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Über dieses Buch

This book sheds light on aviation security, considering both technologies and legal principles. It considers the protection of individuals in particular their rights to privacy and data protection and raises aspects of international law, human rights and data security, among other relevant topics. Technologies and practices which arise in this volume include body scanners, camera surveillance, biometrics, profiling, behaviour analysis, and the transfer of air passenger personal data from airlines to state authorities.

Readers are invited to explore questions such as: What right to privacy and data protection do air passengers have? How can air passenger rights be safeguarded, whilst also dealing appropriately with security threats at airports and in airplanes? Chapters explore these dilemmas and examine approaches to aviation security which may be transferred to other areas of transport or management of public spaces, thus making the issues dealt with here of paramou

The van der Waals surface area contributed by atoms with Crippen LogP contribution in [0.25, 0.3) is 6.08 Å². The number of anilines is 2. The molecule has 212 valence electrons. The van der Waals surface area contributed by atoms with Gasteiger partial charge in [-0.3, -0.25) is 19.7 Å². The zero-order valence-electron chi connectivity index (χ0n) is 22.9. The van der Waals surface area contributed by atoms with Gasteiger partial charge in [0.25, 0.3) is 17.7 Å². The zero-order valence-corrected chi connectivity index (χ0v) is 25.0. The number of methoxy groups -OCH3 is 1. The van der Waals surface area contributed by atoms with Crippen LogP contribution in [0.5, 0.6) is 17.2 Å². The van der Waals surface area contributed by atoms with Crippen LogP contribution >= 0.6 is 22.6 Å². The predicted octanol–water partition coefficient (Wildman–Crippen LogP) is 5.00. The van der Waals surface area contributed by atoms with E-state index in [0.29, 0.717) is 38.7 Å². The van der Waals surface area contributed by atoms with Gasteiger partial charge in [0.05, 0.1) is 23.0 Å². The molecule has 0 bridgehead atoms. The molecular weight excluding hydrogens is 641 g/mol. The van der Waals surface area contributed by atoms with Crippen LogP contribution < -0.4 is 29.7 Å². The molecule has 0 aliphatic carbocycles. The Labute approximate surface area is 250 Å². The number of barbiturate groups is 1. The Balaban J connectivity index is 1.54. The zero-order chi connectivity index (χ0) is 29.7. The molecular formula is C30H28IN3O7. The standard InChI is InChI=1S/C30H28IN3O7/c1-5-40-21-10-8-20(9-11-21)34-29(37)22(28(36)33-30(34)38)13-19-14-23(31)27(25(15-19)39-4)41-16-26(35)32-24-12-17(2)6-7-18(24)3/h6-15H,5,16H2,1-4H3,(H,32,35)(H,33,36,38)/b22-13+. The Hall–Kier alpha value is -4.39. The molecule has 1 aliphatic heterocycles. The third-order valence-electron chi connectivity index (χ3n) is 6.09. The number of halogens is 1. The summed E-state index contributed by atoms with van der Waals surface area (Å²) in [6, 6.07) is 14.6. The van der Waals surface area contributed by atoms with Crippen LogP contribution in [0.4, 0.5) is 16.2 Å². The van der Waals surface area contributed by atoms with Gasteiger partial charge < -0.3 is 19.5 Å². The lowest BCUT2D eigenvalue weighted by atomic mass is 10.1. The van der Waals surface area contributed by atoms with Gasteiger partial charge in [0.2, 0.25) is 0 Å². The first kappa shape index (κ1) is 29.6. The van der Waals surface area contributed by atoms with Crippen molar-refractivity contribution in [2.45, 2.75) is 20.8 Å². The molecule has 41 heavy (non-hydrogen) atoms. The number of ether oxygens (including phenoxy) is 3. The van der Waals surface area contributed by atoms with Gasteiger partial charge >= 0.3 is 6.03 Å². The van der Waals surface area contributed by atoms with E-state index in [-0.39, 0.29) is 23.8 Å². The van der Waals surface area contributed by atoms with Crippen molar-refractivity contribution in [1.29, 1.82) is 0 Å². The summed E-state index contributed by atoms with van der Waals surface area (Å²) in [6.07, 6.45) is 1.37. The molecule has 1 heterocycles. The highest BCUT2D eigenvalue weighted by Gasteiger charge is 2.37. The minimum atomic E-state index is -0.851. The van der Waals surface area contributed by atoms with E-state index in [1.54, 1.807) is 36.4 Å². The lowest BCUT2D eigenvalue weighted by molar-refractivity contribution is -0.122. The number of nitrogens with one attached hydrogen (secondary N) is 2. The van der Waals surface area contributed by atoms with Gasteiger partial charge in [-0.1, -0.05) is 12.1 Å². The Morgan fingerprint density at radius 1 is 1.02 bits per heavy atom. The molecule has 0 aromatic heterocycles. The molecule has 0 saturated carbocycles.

nt importance to privacy and human rights more broadly. The work presented here reveals current processes and tendencies in aviation security, such as globalization, harmonization of regulation, modernization of existing data privacy regulation, mechanisms of self-regulation, the growing use of Privacy by Design, and improving passenger experience.

This book makes an important contribution to the debate on what can be considered proportionate security, taking into account concerns of privacy and related human rights including the right to health, freedom of movement, equal treatment and non-discrimination, freedom of thought, conscience and religion, and the rights of the child. It will be of interest to graduates and researchers in areas of human rights, international law, data security and related areas of law or information science and technology.

I think it will also be of interest to other categories (please see e.g. what the reviewers have written)

"I think that the book would be of great appeal for airports managing bodies, regulators, Civil Aviation Authorities, Data Protection Authorities, air carriers, any kind of security companies, European Commission Transport Directorate, European Air Safety Agency (EASA), security equipment producers, security agencies like the US TSA, university researchers and teachers."